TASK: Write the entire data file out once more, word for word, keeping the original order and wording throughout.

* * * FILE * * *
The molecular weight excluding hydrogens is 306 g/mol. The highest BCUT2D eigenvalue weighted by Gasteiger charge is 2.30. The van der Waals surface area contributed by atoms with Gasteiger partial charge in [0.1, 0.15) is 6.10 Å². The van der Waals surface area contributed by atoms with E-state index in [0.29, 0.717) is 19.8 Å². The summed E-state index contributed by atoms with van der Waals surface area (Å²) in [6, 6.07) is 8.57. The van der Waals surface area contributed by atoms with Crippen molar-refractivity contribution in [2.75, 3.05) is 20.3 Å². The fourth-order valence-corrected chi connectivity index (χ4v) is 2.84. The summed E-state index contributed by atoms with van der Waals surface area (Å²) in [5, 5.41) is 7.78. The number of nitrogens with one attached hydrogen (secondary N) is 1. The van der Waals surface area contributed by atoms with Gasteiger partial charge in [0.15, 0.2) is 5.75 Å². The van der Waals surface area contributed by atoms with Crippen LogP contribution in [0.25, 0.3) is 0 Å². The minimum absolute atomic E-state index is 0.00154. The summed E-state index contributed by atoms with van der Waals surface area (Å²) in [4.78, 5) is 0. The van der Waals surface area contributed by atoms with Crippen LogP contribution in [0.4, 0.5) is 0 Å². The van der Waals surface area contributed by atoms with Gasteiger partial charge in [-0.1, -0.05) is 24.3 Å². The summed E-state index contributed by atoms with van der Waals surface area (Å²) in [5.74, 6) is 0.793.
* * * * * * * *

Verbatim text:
The molecular weight excluding hydrogens is 306 g/mol. The highest BCUT2D eigenvalue weighted by Gasteiger charge is 2.30. The van der Waals surface area contributed by atoms with Gasteiger partial charge in [0.1, 0.15) is 6.10 Å². The van der Waals surface area contributed by atoms with E-state index in [0.29, 0.717) is 19.8 Å². The summed E-state index contributed by atoms with van der Waals surface area (Å²) in [6, 6.07) is 8.57. The van der Waals surface area contributed by atoms with Crippen molar-refractivity contribution in [2.75, 3.05) is 20.3 Å². The fourth-order valence-corrected chi connectivity index (χ4v) is 2.84. The summed E-state index contributed by atoms with van der Waals surface area (Å²) in [5, 5.41) is 7.78. The number of nitrogens with one attached hydrogen (secondary N) is 1. The van der Waals surface area contributed by atoms with Gasteiger partial charge in [0.15, 0.2) is 5.75 Å². The van der Waals surface area contributed by atoms with Crippen LogP contribution in [0.25, 0.3) is 0 Å². The minimum absolute atomic E-state index is 0.00154. The summed E-state index contributed by atoms with van der Waals surface area (Å²) in [4.78, 5) is 0. The van der Waals surface area contributed by atoms with Crippen LogP contribution in [0.4, 0.5) is 0 Å². The van der Waals surface area contributed by atoms with Gasteiger partial charge in [-0.1, -0.05) is 24.3 Å². The summed E-state index contributed by atoms with van der Waals surface area (Å²) in [5.74, 6) is 0.793.